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Mon, 19 Dec 2005
The rest of ApacheCon

I just uploaded the last of my pictures of ApacheCon US 2005. If I promised to e-mail you a picture, you are next...

Here's what's left of my thoughts on this year's con.

I like San Diego better than Las Vegas. There aren't as many things to do, but I never did any of those things anyway, and I did spent a lot more time (if that was possible) talking to people this year. The new production company, Full Circle Productions, did a great job. As far as I was concerned all the logistics were handled very efficiently.

I chaired a number of sessions, mostly of friends or people who were talking about something that interested me: Lenya+Jackrabbit, CalDAV, Web Services, and Ruby on Rails. It's hard for me to get excited about going to conference sessions on technical topics, because quite frequently I can visit the website, read the docs, and achieve the same level of understanding in approximately the same amount of time. Every once in a while, someone does stuff in a session that is hard to figure out from the docs, and these sessions are more worthwhile for me. I really liked Brian McCallister's Ruby on Rails talk. He used quicktime moves to playback executions of the various Ruby on Rails scripts, while he narrated what happened. Great style.

This year ApacheCon had a mini business track that ran through Monday. Monday ended up being a bad day for me because I set, but failed to turn on the alarm clock, thereby missing Cory Doctorow's keynote, which I was actually interested in seeing. I walked in a bit late to Simon Phipps' The Zen of Free, but I liked what I heard. I agree that open source governance is going to become a bigger issue in the future, and that lots of people who don't currently see the value of this will do so in the coming year. I need to get Simon's slides and have a good look at them to see what I missed. Jim Driscoll did a presentation called Open Source for Business and Profit. There were a couple of really good suggestions that Jim had for companies trying to climb the open source learning curve. I need to get a hold of his slides as well.

That leaves the keynotes. I missed Cory Doctorow's. I already blogged a bit about Tim Bray's, but here are a few more tidbits:. Good quote "I'm going to ssh into your internal Tivo". Tim was sitting in the back of my presentation - I was wondering what he was doing there, since my presentation is absolutely at the novice level. Apparently he was gathering fodder for his keynote, because he related several things about what happened during the session (two FOP committers met each other in real life during the Q&A). Tim commented that we (the Apache community) are a very polite community and that perhaps we were too polite and that we needed to wade into some of the various controversies roiling the web. I guess I need to make the web services barbs in my talk a bit sharper. His keynote was wide ranging, from an announcement, to serious talk about multithreaded hardware (he brought a Niagra for show and tell). He suggested Erlang as a language to look at for how to deal with concurrency problems, and suggested that Apache is going to run headlong into all of the problems related to highly concurrent hardware. He also ventured briefly into Beyond Java territory, but alas my notes say no more than that. He concluded his keynote with a "thanks" (he was one of the users of the stream of patches that became Apache httpd), and an admonition: "Don't screw up". Indeed.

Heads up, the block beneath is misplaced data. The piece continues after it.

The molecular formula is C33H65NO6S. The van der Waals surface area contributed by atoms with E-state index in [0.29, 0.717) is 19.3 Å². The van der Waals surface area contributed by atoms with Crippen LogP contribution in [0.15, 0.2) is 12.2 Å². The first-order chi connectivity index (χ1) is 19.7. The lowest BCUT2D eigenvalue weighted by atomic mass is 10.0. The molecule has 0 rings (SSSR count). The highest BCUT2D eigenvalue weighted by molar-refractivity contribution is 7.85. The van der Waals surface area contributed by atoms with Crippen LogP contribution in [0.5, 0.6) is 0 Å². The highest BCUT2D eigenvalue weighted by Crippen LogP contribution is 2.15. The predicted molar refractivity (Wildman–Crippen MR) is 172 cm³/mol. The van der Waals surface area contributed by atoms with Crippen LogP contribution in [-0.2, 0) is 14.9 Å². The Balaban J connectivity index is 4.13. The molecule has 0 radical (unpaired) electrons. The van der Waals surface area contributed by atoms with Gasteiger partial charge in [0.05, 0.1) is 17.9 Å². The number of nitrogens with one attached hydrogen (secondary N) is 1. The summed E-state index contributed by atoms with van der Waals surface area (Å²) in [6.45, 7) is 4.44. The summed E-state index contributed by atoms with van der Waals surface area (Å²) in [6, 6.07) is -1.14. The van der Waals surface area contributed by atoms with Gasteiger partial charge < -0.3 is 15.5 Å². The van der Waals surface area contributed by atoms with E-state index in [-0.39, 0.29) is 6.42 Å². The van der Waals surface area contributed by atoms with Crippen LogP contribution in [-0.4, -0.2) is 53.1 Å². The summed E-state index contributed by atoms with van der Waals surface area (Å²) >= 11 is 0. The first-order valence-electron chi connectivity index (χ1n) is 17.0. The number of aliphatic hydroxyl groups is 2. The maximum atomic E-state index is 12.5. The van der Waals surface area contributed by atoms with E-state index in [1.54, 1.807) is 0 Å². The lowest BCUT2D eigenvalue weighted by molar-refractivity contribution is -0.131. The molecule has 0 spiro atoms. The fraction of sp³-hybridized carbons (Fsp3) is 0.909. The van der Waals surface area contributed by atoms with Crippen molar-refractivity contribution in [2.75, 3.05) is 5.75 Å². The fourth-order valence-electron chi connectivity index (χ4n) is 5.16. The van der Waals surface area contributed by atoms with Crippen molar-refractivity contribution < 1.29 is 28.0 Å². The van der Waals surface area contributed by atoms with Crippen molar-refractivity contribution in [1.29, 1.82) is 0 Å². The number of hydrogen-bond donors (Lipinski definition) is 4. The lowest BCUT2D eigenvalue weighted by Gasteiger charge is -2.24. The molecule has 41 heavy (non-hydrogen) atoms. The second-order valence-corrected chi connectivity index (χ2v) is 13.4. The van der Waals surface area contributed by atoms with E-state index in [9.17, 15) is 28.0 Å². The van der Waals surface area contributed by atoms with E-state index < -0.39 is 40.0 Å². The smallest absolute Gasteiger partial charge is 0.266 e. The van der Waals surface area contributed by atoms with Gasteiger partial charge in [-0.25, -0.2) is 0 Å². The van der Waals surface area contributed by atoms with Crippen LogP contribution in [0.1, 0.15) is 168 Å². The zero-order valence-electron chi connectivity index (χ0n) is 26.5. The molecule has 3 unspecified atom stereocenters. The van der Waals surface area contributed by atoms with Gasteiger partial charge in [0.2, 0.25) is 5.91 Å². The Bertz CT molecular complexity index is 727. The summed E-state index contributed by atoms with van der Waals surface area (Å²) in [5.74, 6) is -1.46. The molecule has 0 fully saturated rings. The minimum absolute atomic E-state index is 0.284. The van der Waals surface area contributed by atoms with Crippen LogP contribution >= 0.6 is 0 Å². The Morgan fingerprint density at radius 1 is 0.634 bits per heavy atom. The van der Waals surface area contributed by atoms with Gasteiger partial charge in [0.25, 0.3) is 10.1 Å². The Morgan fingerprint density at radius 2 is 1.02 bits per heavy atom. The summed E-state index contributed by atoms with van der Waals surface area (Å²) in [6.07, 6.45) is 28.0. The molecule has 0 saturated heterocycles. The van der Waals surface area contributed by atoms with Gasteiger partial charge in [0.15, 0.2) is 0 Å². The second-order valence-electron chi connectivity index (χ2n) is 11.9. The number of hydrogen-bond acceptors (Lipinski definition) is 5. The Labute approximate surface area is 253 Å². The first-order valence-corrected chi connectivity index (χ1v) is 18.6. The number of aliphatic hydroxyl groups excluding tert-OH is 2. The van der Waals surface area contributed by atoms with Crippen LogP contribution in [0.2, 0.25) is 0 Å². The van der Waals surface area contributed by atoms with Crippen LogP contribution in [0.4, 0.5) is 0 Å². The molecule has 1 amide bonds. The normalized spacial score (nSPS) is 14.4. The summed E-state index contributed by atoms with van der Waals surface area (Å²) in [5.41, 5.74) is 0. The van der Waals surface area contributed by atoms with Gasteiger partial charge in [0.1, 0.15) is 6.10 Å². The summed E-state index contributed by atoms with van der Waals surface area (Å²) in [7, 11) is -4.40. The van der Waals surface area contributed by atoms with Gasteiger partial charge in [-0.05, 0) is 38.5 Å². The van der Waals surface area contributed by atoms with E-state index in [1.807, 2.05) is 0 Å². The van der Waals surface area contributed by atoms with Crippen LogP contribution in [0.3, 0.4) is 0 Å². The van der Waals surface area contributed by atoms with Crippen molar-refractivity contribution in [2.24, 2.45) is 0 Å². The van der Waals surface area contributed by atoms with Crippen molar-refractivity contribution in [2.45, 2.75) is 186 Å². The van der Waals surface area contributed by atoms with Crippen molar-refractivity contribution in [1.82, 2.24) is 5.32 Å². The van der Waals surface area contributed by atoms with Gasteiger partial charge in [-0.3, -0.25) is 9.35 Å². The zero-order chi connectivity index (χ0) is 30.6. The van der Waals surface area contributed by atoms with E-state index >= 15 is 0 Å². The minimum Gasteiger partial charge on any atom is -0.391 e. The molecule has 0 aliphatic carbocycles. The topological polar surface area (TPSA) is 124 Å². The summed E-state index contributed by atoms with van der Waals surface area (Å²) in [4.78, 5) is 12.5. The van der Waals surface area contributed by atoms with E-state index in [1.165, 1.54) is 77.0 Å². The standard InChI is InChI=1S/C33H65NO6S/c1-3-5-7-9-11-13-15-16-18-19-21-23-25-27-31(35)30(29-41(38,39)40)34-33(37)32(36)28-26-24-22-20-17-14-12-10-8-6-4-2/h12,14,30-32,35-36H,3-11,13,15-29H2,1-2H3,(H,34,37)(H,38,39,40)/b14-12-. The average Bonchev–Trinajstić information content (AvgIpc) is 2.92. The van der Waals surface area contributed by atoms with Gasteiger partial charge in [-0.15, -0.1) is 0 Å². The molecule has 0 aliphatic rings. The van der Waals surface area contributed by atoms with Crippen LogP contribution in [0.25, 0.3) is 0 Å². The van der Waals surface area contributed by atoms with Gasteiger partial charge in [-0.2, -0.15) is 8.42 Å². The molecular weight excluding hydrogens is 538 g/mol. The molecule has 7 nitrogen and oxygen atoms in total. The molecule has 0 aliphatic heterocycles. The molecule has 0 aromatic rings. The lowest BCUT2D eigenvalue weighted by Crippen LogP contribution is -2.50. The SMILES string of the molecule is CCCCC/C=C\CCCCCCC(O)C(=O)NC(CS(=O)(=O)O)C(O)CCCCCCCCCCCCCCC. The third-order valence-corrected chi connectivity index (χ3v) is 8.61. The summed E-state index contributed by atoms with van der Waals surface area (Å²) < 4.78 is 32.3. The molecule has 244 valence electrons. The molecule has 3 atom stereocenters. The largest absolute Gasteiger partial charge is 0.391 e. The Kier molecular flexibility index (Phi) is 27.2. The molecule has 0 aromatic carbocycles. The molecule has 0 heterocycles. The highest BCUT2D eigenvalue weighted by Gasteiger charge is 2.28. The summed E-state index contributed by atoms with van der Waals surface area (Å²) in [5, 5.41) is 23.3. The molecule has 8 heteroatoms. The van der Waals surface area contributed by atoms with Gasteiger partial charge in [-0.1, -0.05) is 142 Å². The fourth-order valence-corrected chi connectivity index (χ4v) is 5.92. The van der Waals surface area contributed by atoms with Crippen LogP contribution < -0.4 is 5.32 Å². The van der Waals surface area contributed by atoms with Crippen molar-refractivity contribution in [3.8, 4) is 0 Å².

There was an Oracle "keynote" before the lightning talks. It was pretty bad. It was basically a product pitch, along with an announcement of a future donation of Oracle's ADF to the MyFaces project. If you are coming to ApacheCon to get the Apache community on your side and interested in your proposed project, this is not the way to do it.